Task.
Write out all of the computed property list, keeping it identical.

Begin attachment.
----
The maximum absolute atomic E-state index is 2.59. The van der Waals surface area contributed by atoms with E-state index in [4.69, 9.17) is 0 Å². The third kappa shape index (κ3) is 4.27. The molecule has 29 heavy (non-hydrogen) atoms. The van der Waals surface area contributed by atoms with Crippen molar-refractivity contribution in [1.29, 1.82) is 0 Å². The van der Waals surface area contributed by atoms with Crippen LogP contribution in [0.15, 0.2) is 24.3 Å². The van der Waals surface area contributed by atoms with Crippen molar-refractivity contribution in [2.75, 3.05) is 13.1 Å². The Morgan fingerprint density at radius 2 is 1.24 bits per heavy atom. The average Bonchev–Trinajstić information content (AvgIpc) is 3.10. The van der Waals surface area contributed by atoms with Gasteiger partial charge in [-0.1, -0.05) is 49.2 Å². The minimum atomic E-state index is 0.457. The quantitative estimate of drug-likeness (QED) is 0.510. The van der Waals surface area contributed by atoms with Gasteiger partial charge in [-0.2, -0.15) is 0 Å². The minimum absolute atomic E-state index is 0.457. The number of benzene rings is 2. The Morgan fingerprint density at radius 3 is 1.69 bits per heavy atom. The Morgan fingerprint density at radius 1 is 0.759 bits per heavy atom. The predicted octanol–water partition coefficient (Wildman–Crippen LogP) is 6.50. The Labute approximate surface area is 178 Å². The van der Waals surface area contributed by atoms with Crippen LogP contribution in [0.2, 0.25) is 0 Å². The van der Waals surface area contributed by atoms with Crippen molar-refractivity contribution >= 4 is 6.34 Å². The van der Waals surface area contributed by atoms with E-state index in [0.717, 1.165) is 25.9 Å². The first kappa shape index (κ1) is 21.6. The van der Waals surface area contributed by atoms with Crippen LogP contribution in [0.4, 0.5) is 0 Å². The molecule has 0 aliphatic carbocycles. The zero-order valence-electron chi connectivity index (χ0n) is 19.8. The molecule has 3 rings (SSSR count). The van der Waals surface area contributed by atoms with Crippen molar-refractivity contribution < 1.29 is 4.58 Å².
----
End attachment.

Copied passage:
The maximum absolute atomic E-state index is 2.59. The van der Waals surface area contributed by atoms with E-state index in [4.69, 9.17) is 0 Å². The third kappa shape index (κ3) is 4.27. The molecule has 29 heavy (non-hydrogen) atoms. The van der Waals surface area contributed by atoms with Crippen molar-refractivity contribution in [1.29, 1.82) is 0 Å². The van der Waals surface area contributed by atoms with Crippen LogP contribution in [0.15, 0.2) is 24.3 Å². The van der Waals surface area contributed by atoms with Crippen molar-refractivity contribution in [2.75, 3.05) is 13.1 Å². The Morgan fingerprint density at radius 2 is 1.24 bits per heavy atom. The average Bonchev–Trinajstić information content (AvgIpc) is 3.10. The van der Waals surface area contributed by atoms with Gasteiger partial charge in [-0.1, -0.05) is 49.2 Å². The minimum atomic E-state index is 0.457. The quantitative estimate of drug-likeness (QED) is 0.510. The van der Waals surface area contributed by atoms with Gasteiger partial charge in [-0.2, -0.15) is 0 Å². The minimum absolute atomic E-state index is 0.457. The number of benzene rings is 2. The Morgan fingerprint density at radius 3 is 1.69 bits per heavy atom. The Morgan fingerprint density at radius 1 is 0.759 bits per heavy atom. The predicted octanol–water partition coefficient (Wildman–Crippen LogP) is 6.50. The Labute approximate surface area is 178 Å². The van der Waals surface area contributed by atoms with Crippen LogP contribution in [0.2, 0.25) is 0 Å². The van der Waals surface area contributed by atoms with Crippen molar-refractivity contribution >= 4 is 6.34 Å². The van der Waals surface area contributed by atoms with E-state index in [0.717, 1.165) is 25.9 Å². The first kappa shape index (κ1) is 21.6. The van der Waals surface area contributed by atoms with Crippen LogP contribution in [0.4, 0.5) is 0 Å². The molecule has 0 aliphatic carbocycles. The zero-order valence-electron chi connectivity index (χ0n) is 19.8. The molecule has 3 rings (SSSR count). The van der Waals surface area contributed by atoms with Crippen molar-refractivity contribution < 1.29 is 4.58 Å².